The problem to this was that the Barcelona defenders were not aligned with their attackers. When the forwards and midfielders pressed high, the defenders sat back and did not form a high line. It resulted in too much space in the middle of the park.
Vidal tussled with Kolář and seemed to win the battle against him but the goalkeeper fought back and made Vidal mispass the ball to Ševčík, who started a Slavia counter. It resulted in a 5 vs 3 situation in favour of Slavia. The Slavia forwards were too slow on the ball and could not take advantage of the situation.
Trpišovský’s change in tactics and mode of attack
Trpišovský came to Camp Nou with a sole purpose to defend and hit Barcelona with counter-attacks. What makes them different is that they defended with a high line. Generally, opponents who have a sole purpose to defend and hit back with counters sit deep and then take the game to the opposition but it wasn’t the case for Slavia.
Slavia Prague had just 15 positional attacks in the return leg at Camp Nou compared to 36 positional attacks at their home. They had seven counter-attacks in this fixture compared to just two in their previous game against Barcelona. If Slavia’s numbers for the season is noted, it vividly describes the way they attack. Against Barcelona, Trpišovský completely changed his tactics and adjusted to the one which he deemed perfect against Barcelona.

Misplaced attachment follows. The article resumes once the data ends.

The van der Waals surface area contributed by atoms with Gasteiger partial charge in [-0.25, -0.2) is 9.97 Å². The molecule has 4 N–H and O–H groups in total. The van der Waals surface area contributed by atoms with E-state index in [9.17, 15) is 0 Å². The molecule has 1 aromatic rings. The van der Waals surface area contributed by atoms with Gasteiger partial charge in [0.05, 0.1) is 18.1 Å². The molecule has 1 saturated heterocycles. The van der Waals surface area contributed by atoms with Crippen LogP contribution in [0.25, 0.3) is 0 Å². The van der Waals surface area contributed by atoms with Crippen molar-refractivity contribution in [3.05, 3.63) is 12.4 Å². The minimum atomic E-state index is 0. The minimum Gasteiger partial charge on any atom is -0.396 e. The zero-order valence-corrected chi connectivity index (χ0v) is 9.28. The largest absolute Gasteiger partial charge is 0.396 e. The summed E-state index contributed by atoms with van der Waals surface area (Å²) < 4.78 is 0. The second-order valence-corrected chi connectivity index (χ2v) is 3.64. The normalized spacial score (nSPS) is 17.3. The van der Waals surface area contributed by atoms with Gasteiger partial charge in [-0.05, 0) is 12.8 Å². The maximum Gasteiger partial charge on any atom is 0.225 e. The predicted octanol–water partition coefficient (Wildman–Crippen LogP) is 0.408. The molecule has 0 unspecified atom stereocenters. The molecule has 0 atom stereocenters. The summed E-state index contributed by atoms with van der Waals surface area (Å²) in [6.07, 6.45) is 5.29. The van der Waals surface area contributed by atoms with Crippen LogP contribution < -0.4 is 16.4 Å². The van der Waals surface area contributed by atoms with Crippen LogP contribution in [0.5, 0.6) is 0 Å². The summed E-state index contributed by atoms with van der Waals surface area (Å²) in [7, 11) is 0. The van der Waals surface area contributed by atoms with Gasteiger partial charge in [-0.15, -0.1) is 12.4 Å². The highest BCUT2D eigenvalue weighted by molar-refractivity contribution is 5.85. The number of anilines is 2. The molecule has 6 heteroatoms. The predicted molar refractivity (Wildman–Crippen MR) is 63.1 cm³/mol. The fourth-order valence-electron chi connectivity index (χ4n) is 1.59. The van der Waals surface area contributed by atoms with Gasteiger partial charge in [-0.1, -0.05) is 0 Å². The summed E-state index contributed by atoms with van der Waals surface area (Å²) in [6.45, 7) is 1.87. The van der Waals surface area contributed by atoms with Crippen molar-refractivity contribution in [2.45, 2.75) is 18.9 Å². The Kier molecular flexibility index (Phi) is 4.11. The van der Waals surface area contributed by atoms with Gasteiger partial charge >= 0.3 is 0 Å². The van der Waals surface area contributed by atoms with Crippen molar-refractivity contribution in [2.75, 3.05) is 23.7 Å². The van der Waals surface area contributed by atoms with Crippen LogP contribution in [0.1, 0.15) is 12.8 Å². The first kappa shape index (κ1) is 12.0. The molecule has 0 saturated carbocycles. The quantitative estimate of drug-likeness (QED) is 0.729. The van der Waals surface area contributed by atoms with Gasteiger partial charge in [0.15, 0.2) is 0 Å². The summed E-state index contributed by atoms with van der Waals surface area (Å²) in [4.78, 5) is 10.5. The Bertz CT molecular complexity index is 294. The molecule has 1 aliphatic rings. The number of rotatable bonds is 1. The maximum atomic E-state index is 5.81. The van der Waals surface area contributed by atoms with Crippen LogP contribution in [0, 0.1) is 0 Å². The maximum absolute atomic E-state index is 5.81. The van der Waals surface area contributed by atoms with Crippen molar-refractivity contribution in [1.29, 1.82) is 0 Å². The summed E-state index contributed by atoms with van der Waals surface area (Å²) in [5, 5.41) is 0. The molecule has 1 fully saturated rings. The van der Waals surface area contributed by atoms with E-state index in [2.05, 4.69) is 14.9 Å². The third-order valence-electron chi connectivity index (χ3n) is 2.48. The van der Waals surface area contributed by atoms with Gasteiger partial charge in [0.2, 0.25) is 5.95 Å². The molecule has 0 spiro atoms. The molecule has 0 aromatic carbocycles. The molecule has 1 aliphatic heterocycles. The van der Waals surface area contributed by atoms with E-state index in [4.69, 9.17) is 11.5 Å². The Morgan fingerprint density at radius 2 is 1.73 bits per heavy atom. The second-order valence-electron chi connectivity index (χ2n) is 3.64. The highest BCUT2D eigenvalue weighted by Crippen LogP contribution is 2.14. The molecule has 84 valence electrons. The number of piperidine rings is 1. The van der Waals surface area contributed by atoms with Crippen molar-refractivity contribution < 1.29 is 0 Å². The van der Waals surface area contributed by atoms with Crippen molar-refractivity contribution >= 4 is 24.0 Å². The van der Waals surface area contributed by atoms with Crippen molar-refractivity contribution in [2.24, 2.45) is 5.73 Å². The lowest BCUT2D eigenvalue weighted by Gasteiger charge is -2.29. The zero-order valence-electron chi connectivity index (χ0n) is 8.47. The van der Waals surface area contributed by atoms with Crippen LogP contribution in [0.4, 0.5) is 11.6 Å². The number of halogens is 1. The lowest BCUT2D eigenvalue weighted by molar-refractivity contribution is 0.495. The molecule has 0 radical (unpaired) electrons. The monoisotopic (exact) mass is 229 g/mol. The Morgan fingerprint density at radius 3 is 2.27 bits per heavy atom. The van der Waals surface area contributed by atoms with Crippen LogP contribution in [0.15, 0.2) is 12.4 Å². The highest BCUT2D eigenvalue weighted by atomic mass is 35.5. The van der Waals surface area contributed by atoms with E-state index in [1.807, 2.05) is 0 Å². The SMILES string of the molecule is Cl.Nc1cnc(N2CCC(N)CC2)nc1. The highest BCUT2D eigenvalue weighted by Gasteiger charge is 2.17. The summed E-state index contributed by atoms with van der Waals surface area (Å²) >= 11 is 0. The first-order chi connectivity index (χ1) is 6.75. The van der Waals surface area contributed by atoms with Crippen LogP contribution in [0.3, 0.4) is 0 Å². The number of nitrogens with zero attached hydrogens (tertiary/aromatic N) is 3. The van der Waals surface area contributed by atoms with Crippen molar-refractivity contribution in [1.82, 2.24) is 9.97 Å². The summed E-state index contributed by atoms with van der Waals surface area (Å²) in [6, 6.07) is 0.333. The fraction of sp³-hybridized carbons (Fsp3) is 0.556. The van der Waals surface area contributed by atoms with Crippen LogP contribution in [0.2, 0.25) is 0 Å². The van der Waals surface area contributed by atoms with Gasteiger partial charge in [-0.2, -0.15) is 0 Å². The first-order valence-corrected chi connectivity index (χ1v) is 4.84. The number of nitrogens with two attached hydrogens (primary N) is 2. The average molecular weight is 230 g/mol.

Valverde relied more on individual brilliance from his players than a change in tactics. He continuously overloaded the final third with six attackers and relied on the centre-backs to produce the killer passes. With almost no midfield, Barcelona could not trouble the Slavia defence.
Trpišovský completely nullified the effect of Alba and Semedo with his tactics resulting in most of the attacks from the centre.
With Slavia’s midfield being compact, it hardly resulted in clear-cut chances for Barcelona.
The pressure mounts on Valverde who looks clueless with his tactics when the results are not going in his way.